The Copenhagen Plank, or the Copenhagen Side Plank, is a side plank variation that, in addition to training the abdominals, targets the adductor (groin) muscles. As such, a better name might be the adductor plank, or adductor side plank, but the Copenhagen name has stuck.
You set up a Copenhagen plank like a side plank, except you place your top foot on a bench while hovering your bottom foot in the air. This requires the adductor muscles to contract isometrically.
Obviously, this trains the adductor muscles. So your next question might be why you should train them in the first place.
Think of these inner thigh muscles like the hamstrings of the frontal plane. They’re one of the major muscle groups that help us move side to side. If you’re an athlete, then, they’re a crucial part of most sports.
More broadly, you may think of the adductors as crucial stabilizer and “core” muscles. Anytime you’re standing on one leg (like every step you take while walking) the adductors work to prevent your knee from caving in. Just like the abdominal muscles, they often work in everyday life as stabilizers, not necessarily movers. The Copenhagen plank trains them in this fashion, and therefore has more transfer towards actual real life than exercises like the adductor machine.
As I’ve learned from the postural restoration institute, a lot of the movements in our body couple together. On exhales, our body moves towards flexion and internal rotation. Simply, when our abdominals contract, our adductors are primed to contract also. By strengthening one muscle group, we help shift into the posture that allows the other to contract as well, creating a positive feedback loop. Strong adductors means stronger abs and vice versa, and both help us shift out of the extended posture that most of us live in.
The adductors make up one of the biggest muscle groups in your lower body. Training them effectively, like training all other muscles, will improve their form as well as their function. I don’t need to say much else here because every bodybuilder in history has trained the inner thighs, so obviously there’s something to it.
1) Set up with your head perpendicular to a bench and facing away.
2) Plant your elbow and forearm parallel to the bench
3) Place your front leg on the bench
4) Lift up your hips so you’re in a straight line from the ankles to the shoulders
5) Take a deep exhale and engage your abs and glutes. This will improve abdominal and adductor activation.
6) Lift your bottom leg up so it’s parallel to the ground.
7) Hold for 2-4 slow breaths, aiming for 7-10 second exhales.
8) Switch sides and repeat.
Aside from the main variation, there are several options to progress and regress the Copenhagen plank.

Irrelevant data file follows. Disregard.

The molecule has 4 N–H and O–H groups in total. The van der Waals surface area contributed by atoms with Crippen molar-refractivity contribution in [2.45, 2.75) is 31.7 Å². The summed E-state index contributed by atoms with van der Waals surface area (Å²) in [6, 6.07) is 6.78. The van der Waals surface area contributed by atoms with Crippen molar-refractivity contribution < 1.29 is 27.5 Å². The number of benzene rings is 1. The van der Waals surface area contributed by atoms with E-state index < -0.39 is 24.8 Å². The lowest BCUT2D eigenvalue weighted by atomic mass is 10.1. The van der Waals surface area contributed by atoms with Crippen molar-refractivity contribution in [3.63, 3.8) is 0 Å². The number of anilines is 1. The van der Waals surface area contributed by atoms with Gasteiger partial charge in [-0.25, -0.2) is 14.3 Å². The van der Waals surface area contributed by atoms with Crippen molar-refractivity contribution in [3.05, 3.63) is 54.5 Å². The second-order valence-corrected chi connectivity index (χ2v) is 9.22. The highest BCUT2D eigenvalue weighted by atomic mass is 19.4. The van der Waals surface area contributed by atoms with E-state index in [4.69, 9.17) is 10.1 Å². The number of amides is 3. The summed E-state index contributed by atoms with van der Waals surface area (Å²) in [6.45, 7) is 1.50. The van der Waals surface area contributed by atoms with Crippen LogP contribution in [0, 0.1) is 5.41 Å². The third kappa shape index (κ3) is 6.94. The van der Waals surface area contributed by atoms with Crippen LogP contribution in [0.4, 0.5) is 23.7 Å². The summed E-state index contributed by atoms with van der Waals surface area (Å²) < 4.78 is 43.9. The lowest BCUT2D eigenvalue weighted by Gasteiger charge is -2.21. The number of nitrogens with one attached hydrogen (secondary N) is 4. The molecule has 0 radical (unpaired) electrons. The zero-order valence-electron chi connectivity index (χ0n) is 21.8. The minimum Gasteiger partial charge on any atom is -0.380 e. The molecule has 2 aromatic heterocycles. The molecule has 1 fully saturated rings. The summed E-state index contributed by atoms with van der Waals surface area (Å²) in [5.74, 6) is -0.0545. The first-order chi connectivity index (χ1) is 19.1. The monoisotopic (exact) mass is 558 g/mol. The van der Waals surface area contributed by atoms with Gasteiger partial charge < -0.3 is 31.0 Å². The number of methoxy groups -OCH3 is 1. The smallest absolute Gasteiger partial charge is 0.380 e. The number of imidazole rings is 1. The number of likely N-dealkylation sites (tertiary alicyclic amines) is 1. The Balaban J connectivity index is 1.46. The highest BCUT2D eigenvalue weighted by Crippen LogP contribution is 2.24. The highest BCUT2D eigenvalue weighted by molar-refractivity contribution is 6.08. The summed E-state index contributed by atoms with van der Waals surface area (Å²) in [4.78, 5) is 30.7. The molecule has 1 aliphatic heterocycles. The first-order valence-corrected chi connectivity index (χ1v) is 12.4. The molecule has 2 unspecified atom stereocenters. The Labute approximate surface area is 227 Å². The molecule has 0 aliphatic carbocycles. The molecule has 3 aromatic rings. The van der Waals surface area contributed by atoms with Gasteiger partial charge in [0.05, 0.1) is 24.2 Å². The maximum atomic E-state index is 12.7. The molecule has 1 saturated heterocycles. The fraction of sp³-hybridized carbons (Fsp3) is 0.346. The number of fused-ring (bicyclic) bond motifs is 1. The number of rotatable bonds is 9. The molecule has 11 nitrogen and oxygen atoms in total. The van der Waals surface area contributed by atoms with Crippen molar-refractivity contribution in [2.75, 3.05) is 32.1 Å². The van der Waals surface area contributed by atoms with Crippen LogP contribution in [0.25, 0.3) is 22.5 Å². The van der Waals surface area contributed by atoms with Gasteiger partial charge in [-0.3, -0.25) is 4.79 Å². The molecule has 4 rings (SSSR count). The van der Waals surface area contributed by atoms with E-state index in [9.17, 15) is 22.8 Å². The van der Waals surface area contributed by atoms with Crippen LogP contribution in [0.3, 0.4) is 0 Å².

Instead of planting your ankle on top of the bench, if you plant you knee if will shorten the “lever,” as they say in physics, making it easier. This is great if you’re starting out and also if this bugs your knee (which we’ll get to) this option takes the knee out of the equation since it’ll be resting on the bench.
You can keep the bottom leg on the ground. All else equal I prefer this over the bent-knee variation because in real life the adductors contact with the ankle/foot as the contact point, so I think this transfers over to sports and real life better.
Planks aren’t that easy to add weight to. Fortunately, with side plank variations it’s not so difficult. If you’ve worked up to 4 breaths fo 10 seconds each side and you’re not feeling challenged, you can add some weight. With the top arm, grab a light dumbbell or kettlebell and hold it up in the air as you do so. This will create additional stability challenges, including challenging your shoulder stability like in a Turkish Get-Up. A kettlebell or dumbbell work fine, but for just like TGUs I find the kettlebell to work a little bit better. Here I’m using a DB because I’m using a home gym.
For even more stability challenges, move off of your forearm and onto your hand.
Far and away the most common complaint of this exercise is knee discomfort on the front leg. If that’s you, the first thing to ask is whether you were in a straight line (no hips sagging) with your abdominals engaged. If the answer is no, then you’re not ready for this exercise and should go back to regular side planks first until you’re stronger. In the meantime, you can strengthen your adductors with other isometric exercises.
If you’re coming off of a knee injury, or have a history of knee pain, try the regression variations first. Find the right variation that provides zero pain. If your form is otherwise great, but you still have knee pain, that’s a sign something might be off, and I would refer you to a physical therapist, athletic trainer, or other pain specialist.
Copenhagen planks can fit into a program where any abdominal or core exercise can go. Generally speaking, I think core exercise can be sprinkled in every training session during rest periods from major strength movements. This is called “active rest.”
This particular exercise you can do 1-2 times per week for 2-3 sets, and that will have you well on your toward stronger adductors, better posture, fewer injuries, and some compliments on your inner thighs.
For another fantastic ab exercise, check out the landmine rollout.
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The best way to do a Copenhagen Plank: Method, Advantages, and Variations - Global[…] Supply hyperlink […]
December 20, 2021 at 4:17 pm